a climate of change*Posted: October 24, 2013
As a child I would visit North Devon every summer – it is my mother’s family home.
The sun would shine. It would rain. Some years were hot, some cold, some windy and some still. I knew no different. Whatever the weather we would visit the beach, play in the surf (if there was any), go rock-pooling, fish for mackerel from the rocks and cook them over a driftwood fire. We would prod strange jellyfish that had been swept ashore by unusually warm water. Early mornings we would watch for kingfishers from the back bedroom window. Afternoons we might walk the windswept craggy coastline, play ‘soldiers’ in the sprawling prickly dunes or simply sit awestruck and content at the vast expanses of sand and sea. Evenings we would fill the narrow enamel bath with soft hot water, and sand, and then sleep deeply, full of beef dripping chips and cream cakes.
Other days we would trudge the pungent market town, past the sheepskin factory, through the cattle market and old family hardware store – then a toyshop, now a florists – wearing unfashionably long, semi-waterproof raincoats and hand-me-down wellies, steadily absorbing the story of the place – the oldest borough in England, situated at the confluence of two rivers, one big, one small, flowing down from the surrounding hills. The region’s wealth was founded on rich mineral deposits, on wool and fertile soils, on fishing and more recently tourism – enough to sustain a reasonable population. Its character and my memories were certainly enough to sustain my excited anticipation until the next year’s family visit.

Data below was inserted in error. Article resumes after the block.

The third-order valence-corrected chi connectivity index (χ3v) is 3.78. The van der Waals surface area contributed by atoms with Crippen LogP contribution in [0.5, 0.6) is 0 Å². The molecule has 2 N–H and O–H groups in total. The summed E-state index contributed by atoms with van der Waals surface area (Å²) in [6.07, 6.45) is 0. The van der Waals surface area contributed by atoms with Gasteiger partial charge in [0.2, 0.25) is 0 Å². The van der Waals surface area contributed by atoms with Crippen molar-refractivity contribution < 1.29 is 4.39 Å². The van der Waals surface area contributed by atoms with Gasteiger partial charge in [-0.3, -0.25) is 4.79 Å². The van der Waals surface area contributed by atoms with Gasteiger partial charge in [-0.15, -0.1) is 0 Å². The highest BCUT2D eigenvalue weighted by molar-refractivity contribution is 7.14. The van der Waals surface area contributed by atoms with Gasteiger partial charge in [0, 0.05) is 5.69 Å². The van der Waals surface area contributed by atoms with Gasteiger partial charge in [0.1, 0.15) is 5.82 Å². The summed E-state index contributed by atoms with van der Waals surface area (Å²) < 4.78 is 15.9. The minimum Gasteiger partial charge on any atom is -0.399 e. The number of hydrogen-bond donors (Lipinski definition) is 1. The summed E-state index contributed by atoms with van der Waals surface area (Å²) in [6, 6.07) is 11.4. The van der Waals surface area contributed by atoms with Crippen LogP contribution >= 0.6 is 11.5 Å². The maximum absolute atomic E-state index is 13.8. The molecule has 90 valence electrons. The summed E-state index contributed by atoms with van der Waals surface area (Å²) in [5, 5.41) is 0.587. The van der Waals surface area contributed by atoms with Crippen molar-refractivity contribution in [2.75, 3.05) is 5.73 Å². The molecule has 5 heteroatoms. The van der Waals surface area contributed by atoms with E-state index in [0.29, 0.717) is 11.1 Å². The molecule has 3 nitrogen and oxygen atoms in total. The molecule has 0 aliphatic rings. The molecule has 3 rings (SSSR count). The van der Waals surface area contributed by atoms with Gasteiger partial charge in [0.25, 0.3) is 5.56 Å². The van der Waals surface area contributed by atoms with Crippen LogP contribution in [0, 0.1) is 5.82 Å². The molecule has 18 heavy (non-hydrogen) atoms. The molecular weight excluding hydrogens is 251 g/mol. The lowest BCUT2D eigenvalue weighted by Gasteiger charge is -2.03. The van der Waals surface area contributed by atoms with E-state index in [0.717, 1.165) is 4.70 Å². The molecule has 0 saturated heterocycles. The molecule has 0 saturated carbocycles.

Without doubt things have changed since then. There are more cars and more roads. The animals and their smells have left town, driven out by foot and mouth, so I’m told. There are pollution controls and cleaner beaches. Homogenized industrial estates and supermarkets sit where potteries founded on local clay beds once stood. Where there were deep mines belching sulphurous smelting gases, and lime kilns offering hot carbon monoxide baths for the poor, are now 300ft wind turbines and row upon row of solar panels; old railways lines are now well-maintained cycle ways. Where forest and moor and bog and meadow teamed with life, now larger and larger fields and smaller hedges. Hillsides divided into manageable sections for our own convenience. Life limited by what we now allow.
But the point of this story is not to bemoan the loss of some idyllic past, to wallow nostalgically in the golden years and my own happy childhood, nor to curse ‘progress’. Everything is relative – the future, the past and our perception of what may be good and wholesome, what is right and wrong, what is fitting. As I grew I learnt and appreciated more about the flora and fauna and the forces of nature that have shaped and continue to shape this place, ourselves and the wider world upon which we depend. I fostered experience and specialized in my chosen vocation, gaining knowledge and perspective. I became better informed to live in this ever-changing world. I started to recognize and accept my place – I thought.